March 2021

COVID-19 vaccines to help Ohio summer camps aim for normal — or something close

Courtesy of The Columbus Dispatch
By Dean Narciso
March 8, 2021

Amid declining COVID-19 cases, the onset of warmer weather and widespread vaccines, there is hope of a full — or at least partial — return to a traditional summer.

And that’s welcome news for many of Ohio’s more than 300 accredited day and overnight camps and those who attend them.

Staff working closely with children have begin receiving COVID-19 shots

Last week, those who work closely with kids were able to begin receiving the COVID-19 vaccine. That should please campers and their parents already facing the more common worries of bee stings, poison ivy and sunburn.

“Staff who have regular, ongoing direct contact with children at summer camps enrolled in Ohio’s Professional Registry are eligible,” said Alicia Shoults, spokeswoman for the Ohio Department of Health.

That doesn’t include administrators, office staff and others who are not regularly working with children, but it’s a big help.

“We’re excited that our summer camp staff who will be working with the kids on a daily basis will be eligible to receive the vaccine based on current guidance,” said Kerry Francis, spokeswoman for the Columbus Recreation and Parks Department.

The city plans to hire 150 seasonal workers to support more than 125 recreation center staff. In a typical year, some 50 Columbus parks camps host about 21,000 campers. That dropped dramatically last year.

“We are hoping to be closer to full capacity than we were last year,” Francis said.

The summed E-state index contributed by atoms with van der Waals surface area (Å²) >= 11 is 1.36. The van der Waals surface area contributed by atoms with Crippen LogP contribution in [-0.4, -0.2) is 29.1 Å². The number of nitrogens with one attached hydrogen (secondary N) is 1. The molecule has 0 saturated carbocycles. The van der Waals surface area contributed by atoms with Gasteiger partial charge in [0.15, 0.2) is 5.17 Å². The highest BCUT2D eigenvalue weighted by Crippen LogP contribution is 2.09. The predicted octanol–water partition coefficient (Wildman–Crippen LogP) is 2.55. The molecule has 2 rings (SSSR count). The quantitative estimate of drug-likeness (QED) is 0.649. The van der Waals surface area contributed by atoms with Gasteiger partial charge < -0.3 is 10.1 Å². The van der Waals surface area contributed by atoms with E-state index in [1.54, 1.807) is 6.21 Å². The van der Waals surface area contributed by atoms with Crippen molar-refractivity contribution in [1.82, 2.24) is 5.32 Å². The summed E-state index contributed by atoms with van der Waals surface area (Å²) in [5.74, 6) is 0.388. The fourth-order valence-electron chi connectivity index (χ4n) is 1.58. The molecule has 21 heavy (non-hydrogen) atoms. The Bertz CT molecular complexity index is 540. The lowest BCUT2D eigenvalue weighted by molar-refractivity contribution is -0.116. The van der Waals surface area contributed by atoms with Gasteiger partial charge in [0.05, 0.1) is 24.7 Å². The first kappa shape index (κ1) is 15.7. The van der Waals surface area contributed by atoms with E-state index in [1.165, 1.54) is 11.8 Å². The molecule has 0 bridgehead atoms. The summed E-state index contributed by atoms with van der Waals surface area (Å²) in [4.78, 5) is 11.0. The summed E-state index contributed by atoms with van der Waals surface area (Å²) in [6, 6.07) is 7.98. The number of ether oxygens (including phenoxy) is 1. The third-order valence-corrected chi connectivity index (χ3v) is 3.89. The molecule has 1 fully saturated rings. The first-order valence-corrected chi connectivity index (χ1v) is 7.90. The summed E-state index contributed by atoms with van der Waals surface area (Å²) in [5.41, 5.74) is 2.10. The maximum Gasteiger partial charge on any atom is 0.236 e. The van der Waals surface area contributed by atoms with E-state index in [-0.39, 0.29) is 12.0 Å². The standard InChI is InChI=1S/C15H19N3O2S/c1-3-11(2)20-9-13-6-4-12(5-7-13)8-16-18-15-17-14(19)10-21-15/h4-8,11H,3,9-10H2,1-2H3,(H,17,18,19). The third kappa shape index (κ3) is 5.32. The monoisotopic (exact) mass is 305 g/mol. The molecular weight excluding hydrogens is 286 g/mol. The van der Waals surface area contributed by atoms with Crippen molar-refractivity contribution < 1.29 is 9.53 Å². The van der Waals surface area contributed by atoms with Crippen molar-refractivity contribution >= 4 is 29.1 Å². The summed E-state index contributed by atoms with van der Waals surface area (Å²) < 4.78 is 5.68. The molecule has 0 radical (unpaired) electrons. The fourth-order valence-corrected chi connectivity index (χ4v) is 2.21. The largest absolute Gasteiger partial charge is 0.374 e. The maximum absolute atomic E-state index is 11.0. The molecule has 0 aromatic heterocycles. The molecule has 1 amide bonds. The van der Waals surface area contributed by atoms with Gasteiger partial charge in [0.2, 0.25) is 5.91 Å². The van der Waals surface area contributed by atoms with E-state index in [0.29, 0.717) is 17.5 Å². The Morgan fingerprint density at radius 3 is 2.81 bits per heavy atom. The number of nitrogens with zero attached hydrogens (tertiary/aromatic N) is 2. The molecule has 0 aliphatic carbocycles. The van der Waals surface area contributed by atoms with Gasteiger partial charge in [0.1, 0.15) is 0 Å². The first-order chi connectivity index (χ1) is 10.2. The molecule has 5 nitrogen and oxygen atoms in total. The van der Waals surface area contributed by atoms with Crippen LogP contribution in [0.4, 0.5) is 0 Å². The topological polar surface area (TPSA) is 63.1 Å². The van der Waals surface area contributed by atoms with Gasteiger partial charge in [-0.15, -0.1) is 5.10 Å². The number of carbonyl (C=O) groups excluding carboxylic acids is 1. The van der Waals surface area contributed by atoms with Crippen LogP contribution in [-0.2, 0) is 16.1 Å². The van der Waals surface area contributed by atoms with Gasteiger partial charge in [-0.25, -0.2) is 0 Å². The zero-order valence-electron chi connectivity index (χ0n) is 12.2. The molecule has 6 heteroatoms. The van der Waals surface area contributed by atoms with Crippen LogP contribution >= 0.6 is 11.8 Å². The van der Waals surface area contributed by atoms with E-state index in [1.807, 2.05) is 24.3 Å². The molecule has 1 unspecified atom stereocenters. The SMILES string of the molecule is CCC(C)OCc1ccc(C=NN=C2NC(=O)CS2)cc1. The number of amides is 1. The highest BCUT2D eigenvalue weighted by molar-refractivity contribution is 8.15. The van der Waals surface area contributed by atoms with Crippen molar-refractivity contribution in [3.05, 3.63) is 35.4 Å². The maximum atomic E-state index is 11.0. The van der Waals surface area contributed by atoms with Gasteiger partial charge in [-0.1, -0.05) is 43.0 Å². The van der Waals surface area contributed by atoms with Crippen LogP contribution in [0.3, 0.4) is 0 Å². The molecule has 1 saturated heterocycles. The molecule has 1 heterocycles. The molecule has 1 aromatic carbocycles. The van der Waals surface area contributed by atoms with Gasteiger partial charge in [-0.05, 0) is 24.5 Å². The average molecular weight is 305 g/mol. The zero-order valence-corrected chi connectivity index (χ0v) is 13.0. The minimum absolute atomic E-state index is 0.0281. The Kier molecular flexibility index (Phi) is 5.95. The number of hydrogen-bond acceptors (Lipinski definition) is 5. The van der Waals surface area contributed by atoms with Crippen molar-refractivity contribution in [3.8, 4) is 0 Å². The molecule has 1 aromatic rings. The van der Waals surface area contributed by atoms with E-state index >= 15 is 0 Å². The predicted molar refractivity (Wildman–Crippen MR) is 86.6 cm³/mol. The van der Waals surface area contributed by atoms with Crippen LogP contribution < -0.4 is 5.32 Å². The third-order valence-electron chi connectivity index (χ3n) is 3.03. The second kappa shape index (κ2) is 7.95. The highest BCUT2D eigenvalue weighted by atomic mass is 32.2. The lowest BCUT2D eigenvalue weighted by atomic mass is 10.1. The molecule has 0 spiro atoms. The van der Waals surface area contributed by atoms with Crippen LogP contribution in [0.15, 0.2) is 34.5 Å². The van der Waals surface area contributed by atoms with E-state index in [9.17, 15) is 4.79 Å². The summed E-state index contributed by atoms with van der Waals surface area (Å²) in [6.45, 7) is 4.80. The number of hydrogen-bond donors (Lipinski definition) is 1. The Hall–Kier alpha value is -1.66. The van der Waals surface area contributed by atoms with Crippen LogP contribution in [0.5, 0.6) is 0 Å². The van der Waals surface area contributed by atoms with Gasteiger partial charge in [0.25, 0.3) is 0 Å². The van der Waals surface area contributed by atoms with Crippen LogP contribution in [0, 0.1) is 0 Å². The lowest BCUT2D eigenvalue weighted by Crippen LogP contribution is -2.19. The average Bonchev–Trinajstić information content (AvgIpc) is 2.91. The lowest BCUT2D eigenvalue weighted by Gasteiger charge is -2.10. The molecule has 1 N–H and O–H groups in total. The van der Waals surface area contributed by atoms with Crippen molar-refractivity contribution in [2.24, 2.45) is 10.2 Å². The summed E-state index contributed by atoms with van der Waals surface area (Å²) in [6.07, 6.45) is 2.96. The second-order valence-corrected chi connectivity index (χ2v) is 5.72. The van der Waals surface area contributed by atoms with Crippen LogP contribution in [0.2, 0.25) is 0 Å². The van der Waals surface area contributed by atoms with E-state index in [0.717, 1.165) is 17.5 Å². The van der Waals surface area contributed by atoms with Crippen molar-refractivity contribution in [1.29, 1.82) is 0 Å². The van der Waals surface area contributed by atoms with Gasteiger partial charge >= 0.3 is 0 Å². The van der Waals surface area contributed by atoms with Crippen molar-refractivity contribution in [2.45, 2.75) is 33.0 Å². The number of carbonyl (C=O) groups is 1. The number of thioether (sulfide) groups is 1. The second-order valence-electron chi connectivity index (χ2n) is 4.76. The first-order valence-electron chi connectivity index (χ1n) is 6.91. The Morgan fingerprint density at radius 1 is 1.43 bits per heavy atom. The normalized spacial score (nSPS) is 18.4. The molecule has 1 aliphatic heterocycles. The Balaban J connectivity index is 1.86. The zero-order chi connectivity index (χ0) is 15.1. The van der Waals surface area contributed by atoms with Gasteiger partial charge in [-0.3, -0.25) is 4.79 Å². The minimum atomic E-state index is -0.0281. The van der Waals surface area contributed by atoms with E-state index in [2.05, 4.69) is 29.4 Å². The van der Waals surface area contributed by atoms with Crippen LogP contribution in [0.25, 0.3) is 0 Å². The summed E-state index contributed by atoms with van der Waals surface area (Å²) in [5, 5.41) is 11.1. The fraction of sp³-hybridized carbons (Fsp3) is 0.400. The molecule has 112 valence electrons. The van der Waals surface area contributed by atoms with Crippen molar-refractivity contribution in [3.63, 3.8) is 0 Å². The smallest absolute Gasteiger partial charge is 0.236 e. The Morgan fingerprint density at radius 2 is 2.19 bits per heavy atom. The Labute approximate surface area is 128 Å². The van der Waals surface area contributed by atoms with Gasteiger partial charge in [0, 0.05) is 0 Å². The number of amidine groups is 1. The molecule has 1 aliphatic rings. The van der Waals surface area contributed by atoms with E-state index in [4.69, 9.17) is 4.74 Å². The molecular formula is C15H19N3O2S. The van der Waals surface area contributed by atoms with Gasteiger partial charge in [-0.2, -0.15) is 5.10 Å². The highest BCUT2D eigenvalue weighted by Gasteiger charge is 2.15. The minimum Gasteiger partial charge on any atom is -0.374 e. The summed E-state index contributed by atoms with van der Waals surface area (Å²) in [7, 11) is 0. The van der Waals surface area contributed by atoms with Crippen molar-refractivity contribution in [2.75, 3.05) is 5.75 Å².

Enrollment open for dozens of Columbus camps, many closed last summer

In Columbus, enrollment currently is open for dozens of camps, each with a different focus, such as arts, fitness and sports and located in both community centers and rural parkland. Many of these were forced to close or cut back operations a year ago.

“More than ever, kids just need a fun, safe place this summer,” she said.

The American Camp Association doesn’t expect precautions to stop with just vaccines.

“It is important that even as camp staff do line up for their vaccination we still follow the rules and guidelines that our local health departments recommend, including wearing masks and social distancing,” said Dan Reynolds, chairman of the ACA Ohio chapter.

That’s especially true given the new strains of the coronavirus, such as the United Kingdom and South African variants that continue to raise concerns about a full rebound.

Central Ohio has dozens of camps planning for a return this year.

The Columbus Zoo and Aquarium, Metro Parks, Thurber House and several colleges, schools and communities all are offering spring and summer camp activities and programs this year. Ohio State University “hasn’t yet made a decision about summer camps,” said spokesman Ben Johnson.

Cost to attend camps is another focus this year, given the economic downturn and unemployment faced by many families.